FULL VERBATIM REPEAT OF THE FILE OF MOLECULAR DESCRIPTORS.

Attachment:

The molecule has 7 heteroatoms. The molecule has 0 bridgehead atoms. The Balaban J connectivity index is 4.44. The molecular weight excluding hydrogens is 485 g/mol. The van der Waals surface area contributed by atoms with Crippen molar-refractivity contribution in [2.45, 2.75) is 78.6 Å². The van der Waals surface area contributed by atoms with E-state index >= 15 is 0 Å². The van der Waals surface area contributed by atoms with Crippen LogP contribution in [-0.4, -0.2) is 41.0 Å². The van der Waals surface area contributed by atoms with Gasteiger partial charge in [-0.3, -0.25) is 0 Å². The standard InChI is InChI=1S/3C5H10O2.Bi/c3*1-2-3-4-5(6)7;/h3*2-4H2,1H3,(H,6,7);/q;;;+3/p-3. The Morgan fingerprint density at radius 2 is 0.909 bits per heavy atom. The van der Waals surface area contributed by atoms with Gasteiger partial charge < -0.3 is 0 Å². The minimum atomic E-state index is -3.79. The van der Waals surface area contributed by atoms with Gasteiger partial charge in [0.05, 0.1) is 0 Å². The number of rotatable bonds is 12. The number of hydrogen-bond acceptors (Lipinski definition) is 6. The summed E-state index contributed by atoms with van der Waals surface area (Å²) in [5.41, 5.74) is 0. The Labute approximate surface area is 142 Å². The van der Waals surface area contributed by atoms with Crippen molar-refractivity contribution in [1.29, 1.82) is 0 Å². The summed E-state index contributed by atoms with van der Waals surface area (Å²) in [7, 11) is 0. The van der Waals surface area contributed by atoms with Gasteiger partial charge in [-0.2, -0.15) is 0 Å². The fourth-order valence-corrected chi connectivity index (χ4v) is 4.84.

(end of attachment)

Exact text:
The molecule has 7 heteroatoms. The molecule has 0 bridgehead atoms. The Balaban J connectivity index is 4.44. The molecular weight excluding hydrogens is 485 g/mol. The van der Waals surface area contributed by atoms with Crippen molar-refractivity contribution in [2.45, 2.75) is 78.6 Å². The van der Waals surface area contributed by atoms with E-state index >= 15 is 0 Å². The van der Waals surface area contributed by atoms with Crippen LogP contribution in [-0.4, -0.2) is 41.0 Å². The van der Waals surface area contributed by atoms with Gasteiger partial charge in [-0.3, -0.25) is 0 Å². The standard InChI is InChI=1S/3C5H10O2.Bi/c3*1-2-3-4-5(6)7;/h3*2-4H2,1H3,(H,6,7);/q;;;+3/p-3. The Morgan fingerprint density at radius 2 is 0.909 bits per heavy atom. The van der Waals surface area contributed by atoms with Gasteiger partial charge < -0.3 is 0 Å². The minimum atomic E-state index is -3.79. The van der Waals surface area contributed by atoms with Gasteiger partial charge in [0.05, 0.1) is 0 Å². The number of rotatable bonds is 12. The number of hydrogen-bond acceptors (Lipinski definition) is 6. The summed E-state index contributed by atoms with van der Waals surface area (Å²) in [5.41, 5.74) is 0. The Labute approximate surface area is 142 Å². The van der Waals surface area contributed by atoms with Crippen molar-refractivity contribution in [1.29, 1.82) is 0 Å². The summed E-state index contributed by atoms with van der Waals surface area (Å²) in [7, 11) is 0. The van der Waals surface area contributed by atoms with Gasteiger partial charge in [-0.2, -0.15) is 0 Å². The fourth-order valence-corrected chi connectivity index (χ4v) is 4.84.